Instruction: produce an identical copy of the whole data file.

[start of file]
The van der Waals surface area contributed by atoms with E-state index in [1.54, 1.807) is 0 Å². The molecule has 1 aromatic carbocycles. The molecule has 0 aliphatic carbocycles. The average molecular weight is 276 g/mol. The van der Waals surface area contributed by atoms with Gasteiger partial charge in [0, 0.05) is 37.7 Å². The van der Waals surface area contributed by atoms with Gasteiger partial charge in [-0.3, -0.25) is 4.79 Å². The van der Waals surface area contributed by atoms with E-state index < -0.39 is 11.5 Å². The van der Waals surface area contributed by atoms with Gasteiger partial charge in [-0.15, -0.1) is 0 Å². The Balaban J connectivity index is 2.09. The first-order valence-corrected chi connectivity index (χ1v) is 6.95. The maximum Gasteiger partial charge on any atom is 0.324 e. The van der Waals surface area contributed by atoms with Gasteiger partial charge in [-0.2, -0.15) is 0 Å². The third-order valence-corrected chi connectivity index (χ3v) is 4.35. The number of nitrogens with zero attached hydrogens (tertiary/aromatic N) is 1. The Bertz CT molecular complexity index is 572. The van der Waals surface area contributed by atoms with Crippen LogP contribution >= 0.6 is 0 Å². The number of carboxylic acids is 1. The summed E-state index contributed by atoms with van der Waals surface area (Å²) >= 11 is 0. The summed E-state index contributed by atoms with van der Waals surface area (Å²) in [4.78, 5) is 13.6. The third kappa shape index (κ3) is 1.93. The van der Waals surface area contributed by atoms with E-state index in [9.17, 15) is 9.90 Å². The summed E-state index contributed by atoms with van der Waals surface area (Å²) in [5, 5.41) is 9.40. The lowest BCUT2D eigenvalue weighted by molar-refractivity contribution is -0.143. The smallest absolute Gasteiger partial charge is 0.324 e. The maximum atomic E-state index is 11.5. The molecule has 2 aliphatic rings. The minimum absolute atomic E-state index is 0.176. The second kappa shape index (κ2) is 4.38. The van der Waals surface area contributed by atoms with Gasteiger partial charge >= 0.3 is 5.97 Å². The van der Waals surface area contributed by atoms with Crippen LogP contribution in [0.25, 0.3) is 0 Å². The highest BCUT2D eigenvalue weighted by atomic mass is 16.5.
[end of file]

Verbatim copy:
The van der Waals surface area contributed by atoms with E-state index in [1.54, 1.807) is 0 Å². The molecule has 1 aromatic carbocycles. The molecule has 0 aliphatic carbocycles. The average molecular weight is 276 g/mol. The van der Waals surface area contributed by atoms with Gasteiger partial charge in [0, 0.05) is 37.7 Å². The van der Waals surface area contributed by atoms with Gasteiger partial charge in [-0.3, -0.25) is 4.79 Å². The van der Waals surface area contributed by atoms with E-state index < -0.39 is 11.5 Å². The van der Waals surface area contributed by atoms with Gasteiger partial charge in [-0.15, -0.1) is 0 Å². The Balaban J connectivity index is 2.09. The first-order valence-corrected chi connectivity index (χ1v) is 6.95. The maximum Gasteiger partial charge on any atom is 0.324 e. The van der Waals surface area contributed by atoms with Gasteiger partial charge in [-0.2, -0.15) is 0 Å². The third-order valence-corrected chi connectivity index (χ3v) is 4.35. The number of nitrogens with zero attached hydrogens (tertiary/aromatic N) is 1. The Bertz CT molecular complexity index is 572. The van der Waals surface area contributed by atoms with Crippen LogP contribution >= 0.6 is 0 Å². The number of carboxylic acids is 1. The summed E-state index contributed by atoms with van der Waals surface area (Å²) >= 11 is 0. The summed E-state index contributed by atoms with van der Waals surface area (Å²) in [4.78, 5) is 13.6. The third kappa shape index (κ3) is 1.93. The van der Waals surface area contributed by atoms with E-state index in [9.17, 15) is 9.90 Å². The summed E-state index contributed by atoms with van der Waals surface area (Å²) in [5, 5.41) is 9.40. The lowest BCUT2D eigenvalue weighted by molar-refractivity contribution is -0.143. The smallest absolute Gasteiger partial charge is 0.324 e. The maximum atomic E-state index is 11.5. The molecule has 2 aliphatic rings. The minimum absolute atomic E-state index is 0.176. The second kappa shape index (κ2) is 4.38. The van der Waals surface area contributed by atoms with Gasteiger partial charge >= 0.3 is 5.97 Å². The van der Waals surface area contributed by atoms with Crippen LogP contribution in [0.25, 0.3) is 0 Å². The highest BCUT2D eigenvalue weighted by atomic mass is 16.5.